Agnes Irwin Featured In Main Line Neighbors

Agnes Irwin Featured In Main Line Neighbors

Agnes Irwin Featured in Main Line Neighbors

Parents of girls know that change can be constant during the adolescent years. At The Agnes Irwin School, we believe that all girls thrive when they are given space to use their voices, discover their passions, and lead.

We are still inspired by the words of Miss Agnes Irwin, who would ask each student at the end of the day, "What did you do to make a difference today?" Our Middle School Leadership Keys empower each girl to seek and define her own impact as she grows her capacity for agency, confidence, inclusivity, and empathy.

The Agnes Irwin Middle School Leadership Keys

We define each of these keys with the following student-friendly language:

  • Agency: Leaders know what they can control and use their skills and abilities to positively impact their communities.
  • Confidence: Leaders know their strengths and are driven by a sense of purpose.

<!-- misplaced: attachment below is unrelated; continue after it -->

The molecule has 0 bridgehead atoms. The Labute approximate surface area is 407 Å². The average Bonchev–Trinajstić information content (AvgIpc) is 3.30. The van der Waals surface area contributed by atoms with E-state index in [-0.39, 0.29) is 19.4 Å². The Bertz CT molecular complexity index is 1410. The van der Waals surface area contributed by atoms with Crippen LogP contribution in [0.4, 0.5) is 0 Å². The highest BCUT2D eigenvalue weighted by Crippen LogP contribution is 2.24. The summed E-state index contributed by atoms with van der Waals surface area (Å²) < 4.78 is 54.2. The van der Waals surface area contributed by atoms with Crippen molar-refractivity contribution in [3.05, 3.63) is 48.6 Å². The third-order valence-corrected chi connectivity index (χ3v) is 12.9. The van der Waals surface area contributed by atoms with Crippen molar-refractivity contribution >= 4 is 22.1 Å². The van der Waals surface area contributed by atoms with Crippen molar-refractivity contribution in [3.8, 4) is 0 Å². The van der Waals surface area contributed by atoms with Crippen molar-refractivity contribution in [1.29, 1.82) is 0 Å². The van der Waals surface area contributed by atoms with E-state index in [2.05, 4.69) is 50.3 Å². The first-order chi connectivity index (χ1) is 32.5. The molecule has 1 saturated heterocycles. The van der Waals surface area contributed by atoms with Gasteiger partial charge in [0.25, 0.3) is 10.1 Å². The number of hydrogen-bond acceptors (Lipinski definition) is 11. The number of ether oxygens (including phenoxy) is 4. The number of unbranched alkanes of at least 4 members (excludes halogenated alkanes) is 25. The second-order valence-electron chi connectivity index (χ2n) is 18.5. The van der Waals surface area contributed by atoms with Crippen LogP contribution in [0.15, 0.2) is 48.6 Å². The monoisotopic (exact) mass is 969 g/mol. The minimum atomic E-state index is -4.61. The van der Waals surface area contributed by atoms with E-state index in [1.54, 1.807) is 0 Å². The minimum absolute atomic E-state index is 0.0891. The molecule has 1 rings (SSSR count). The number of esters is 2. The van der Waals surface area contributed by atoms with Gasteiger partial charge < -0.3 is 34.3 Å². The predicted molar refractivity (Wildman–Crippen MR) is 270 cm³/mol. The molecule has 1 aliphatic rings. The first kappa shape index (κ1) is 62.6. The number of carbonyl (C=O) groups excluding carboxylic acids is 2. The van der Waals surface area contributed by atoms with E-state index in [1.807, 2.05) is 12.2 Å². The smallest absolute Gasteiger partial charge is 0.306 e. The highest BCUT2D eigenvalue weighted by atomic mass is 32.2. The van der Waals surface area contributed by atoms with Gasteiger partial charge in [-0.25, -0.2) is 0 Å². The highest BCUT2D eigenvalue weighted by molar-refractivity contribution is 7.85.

• Inclusivity: Leaders accept, celebrate, and make space for all people and new ideas.
  • Empathy: Leaders push themselves to take on someone else’s perspective and find ways to be supportive.

The Leadership Keys curriculum is woven into lessons in all middle school core subject areas as well as distinct programming throughout the year. Through small group discussions in our Parliament advisory spaces, our girls have the chance to explore their own identities, evaluate their comfort with taking intellectual risks, reflect on how they have made others feel valued and connected, practice empathetic and active listening, and discuss causes that they are passionate about.

Parents play a critical role in reinforcing the traits of Agency, Confidence, Inclusivity, and Empathy at home. Model empathy and inclusivity by getting involved in community service projects with your daughter. When she comes home talking about a conflict with a friend, ask your daughter to consider the friend’s perspective. To support your daughter’s confidence, notice and name when she is resilient and when she tries something new and fails. In fact, narrate for her when you try something new for yourself and it does not go as planned. Take time at the dinner table to reinforce family values and talk through the many ways girls can unstick themselves from a difficult problem. When girls see their parents model these traits in authentic ways, they develop their own scripts to replicate at school and in adulthood.

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